Fifty Foot Hose interview with Cork Marcheschi

March 2, 2012

Fifty Foot Hose interview with Cork Marcheschi

1960’s were an amazing time for art, especially music. All kind of new “directions” and styles were very revolutionary. On It’s Psychedelic Baby we are mostly “specialized” in 60’s experimental music among other things and it’s a great honor for us to share with you one of the most unique and avant-garde approach released, what I would entitle among the most unique and ahead of time, records of the 60’s along with United States of America LP and Silver Apples among others. This is an interview I did with Cork Marcheschi, bassist/electronics expert. We covered pretty much the whole story from the start of his carrier till nowadays, when Fifty Foot Hose music will be featured in Billy Bob Thornton film called Jane Mansfield’s Car.
It’s really an honor for me to talk about Fifty Foot Hose, one of the essential 60’s psychedelic bands in my opinion. I would like to start with your childhood. Where were you born and what can you tell me about some of the early influences?
I was born in Burlingame, California, this is 15 minutes south of San Francisco. I am first generation Italian/ American. My mother was sang operas and was in the chorus of the San Francisco opera. We lived in a community of immigrants, Italians, Russian, Mexican, Japanese and Greeks. 
 The parents all spoke broken English and the kids all played together. The smell of all the different foods that would flow into the street was wonderful.
We all lived together with my grand mother and grand father. Great times! The bay area had one great Jazz station – two blues stations and two rock n roll stations. So music was very easy to find and to hear. My friends had older brothers and sisters and when I would be at there houses I would here music I wasn’t familiar with and it interested me. And Blues caught my ear at the age of 8. I loved the grove. I also had the accidental opportunity to hear a black church choir. I can still feel the hair on the back of neck going up as I heard the choir shake the church with their power. So black blues based music was my first love.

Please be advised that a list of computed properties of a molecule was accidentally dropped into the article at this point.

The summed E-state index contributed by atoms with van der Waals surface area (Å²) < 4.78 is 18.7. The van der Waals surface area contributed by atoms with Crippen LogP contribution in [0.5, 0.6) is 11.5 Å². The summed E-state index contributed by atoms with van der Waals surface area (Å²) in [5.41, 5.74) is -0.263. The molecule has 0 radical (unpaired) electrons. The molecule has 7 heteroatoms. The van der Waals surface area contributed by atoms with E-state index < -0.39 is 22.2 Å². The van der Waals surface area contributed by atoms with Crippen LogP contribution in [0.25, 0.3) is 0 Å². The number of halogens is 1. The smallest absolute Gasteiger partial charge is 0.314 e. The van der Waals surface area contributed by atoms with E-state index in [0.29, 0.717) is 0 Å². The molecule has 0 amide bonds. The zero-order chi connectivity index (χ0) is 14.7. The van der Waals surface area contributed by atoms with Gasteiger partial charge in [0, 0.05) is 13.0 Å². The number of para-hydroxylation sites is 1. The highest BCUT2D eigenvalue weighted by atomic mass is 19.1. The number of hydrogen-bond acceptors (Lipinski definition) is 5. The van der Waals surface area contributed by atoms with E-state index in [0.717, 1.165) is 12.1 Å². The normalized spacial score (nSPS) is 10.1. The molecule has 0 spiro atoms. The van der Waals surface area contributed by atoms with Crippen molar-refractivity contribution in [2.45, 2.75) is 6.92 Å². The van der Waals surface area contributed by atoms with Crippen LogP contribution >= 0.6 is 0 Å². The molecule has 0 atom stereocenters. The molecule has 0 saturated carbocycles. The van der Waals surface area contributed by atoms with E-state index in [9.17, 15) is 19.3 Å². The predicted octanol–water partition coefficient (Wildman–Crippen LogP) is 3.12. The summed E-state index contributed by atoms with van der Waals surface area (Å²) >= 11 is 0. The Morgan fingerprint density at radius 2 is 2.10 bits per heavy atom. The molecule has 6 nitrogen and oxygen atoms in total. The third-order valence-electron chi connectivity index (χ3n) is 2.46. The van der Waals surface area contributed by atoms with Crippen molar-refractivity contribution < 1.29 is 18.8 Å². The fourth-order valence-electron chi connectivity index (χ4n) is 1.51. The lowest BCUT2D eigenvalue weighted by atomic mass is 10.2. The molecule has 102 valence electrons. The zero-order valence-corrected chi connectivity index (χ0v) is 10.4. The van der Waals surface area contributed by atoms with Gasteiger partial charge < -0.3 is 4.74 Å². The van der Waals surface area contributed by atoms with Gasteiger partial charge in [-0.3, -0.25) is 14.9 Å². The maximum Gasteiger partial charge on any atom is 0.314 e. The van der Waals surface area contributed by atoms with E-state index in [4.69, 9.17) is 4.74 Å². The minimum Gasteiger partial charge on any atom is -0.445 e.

What was the scene in Burlingame?
There was no scene of any kind in Burlingame. It was a nice small town very close to San Francisco but no music scene.
Were the The Ethix your first band? I would like if you could share a story about them. How did you got together and what was the name of other band members…
My first band was the Hide-away’. It was 1962 and we played for about a year. The drummer quit and I was directed to Gil Sanchez. Gil had some friends that were in bands and he asked them to come to a rehearsal. There I met Gene Sanchez ( no relation to Gil) Gene was a good singer. After a couple of month the guitar player quit and we got Reese Sheets ( latter of the Vegetables) and Wayne Cebalos Latter of ( AUM). This band became the Ethix. We played R n B and worked every weekend at school dances or clubs. We were all under age but had phony ID’s.
This band played together for a couple of years. It broke up and I formed a new band with Johnny pichetti on Drums – Bob Noto Guitar – Ken ? on vocals and sax. bill gerst on Key boards and trumpet. This band work a lot of night clubs in the North Beach area of San Francisco. We put out a record Called Skopull. I think It was on the DM label. We joined a musical show and toured California. While on tour we were picked up by an agent who booked us into a Las Vegas Lounge ” The El Rancho” We played there for 2 weeks and then went to the “Pussy Cay Ag Go” This was an after hours place where all of the entertainers and show girls would come after work. We played from midnight to 6 AM. I didn’t know we needed a special card from the police to work in places that had alcohol and gambling. 3 of the band was under 21 years old so we couldn’t work in Las Vegas and had to leave. That was the end of the band. I was so depressed that I went home and did nothing for 3 months. Then I met David blossom on a casual gig and we started to talk about music and what it was and could be. I had been in art school for 4 years and was well aware of avant-garde music. I had owned ” Poeme elctronique” since 1962 – this was my introduction.